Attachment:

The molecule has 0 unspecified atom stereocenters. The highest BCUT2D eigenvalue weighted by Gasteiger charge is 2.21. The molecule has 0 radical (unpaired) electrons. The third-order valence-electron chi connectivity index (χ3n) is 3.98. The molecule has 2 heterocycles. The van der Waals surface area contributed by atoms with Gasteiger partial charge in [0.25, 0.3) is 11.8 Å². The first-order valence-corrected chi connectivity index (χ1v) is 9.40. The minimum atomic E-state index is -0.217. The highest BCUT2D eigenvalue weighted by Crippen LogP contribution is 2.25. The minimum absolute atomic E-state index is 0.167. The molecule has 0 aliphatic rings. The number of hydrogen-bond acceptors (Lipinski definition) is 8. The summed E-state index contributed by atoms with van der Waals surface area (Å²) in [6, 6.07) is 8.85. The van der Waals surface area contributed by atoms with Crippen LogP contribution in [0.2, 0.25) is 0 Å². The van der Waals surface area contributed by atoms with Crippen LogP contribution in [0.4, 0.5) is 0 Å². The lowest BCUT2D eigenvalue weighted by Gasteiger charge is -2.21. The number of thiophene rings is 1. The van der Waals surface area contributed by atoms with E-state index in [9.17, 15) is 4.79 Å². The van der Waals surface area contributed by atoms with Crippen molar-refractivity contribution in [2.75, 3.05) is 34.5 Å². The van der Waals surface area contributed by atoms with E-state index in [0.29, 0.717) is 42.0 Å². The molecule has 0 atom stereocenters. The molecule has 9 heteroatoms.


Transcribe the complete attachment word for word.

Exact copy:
The molecule has 0 unspecified atom stereocenters. The highest BCUT2D eigenvalue weighted by Gasteiger charge is 2.21. The molecule has 0 radical (unpaired) electrons. The third-order valence-electron chi connectivity index (χ3n) is 3.98. The molecule has 2 heterocycles. The van der Waals surface area contributed by atoms with Gasteiger partial charge in [0.25, 0.3) is 11.8 Å². The first-order valence-corrected chi connectivity index (χ1v) is 9.40. The minimum atomic E-state index is -0.217. The highest BCUT2D eigenvalue weighted by Crippen LogP contribution is 2.25. The minimum absolute atomic E-state index is 0.167. The molecule has 0 aliphatic rings. The number of hydrogen-bond acceptors (Lipinski definition) is 8. The summed E-state index contributed by atoms with van der Waals surface area (Å²) in [6, 6.07) is 8.85. The van der Waals surface area contributed by atoms with Crippen LogP contribution in [0.2, 0.25) is 0 Å². The van der Waals surface area contributed by atoms with Crippen LogP contribution in [0.4, 0.5) is 0 Å². The lowest BCUT2D eigenvalue weighted by Gasteiger charge is -2.21. The number of thiophene rings is 1. The van der Waals surface area contributed by atoms with E-state index in [9.17, 15) is 4.79 Å². The van der Waals surface area contributed by atoms with Crippen molar-refractivity contribution in [2.75, 3.05) is 34.5 Å². The van der Waals surface area contributed by atoms with E-state index in [0.29, 0.717) is 42.0 Å². The molecule has 0 atom stereocenters. The molecule has 9 heteroatoms.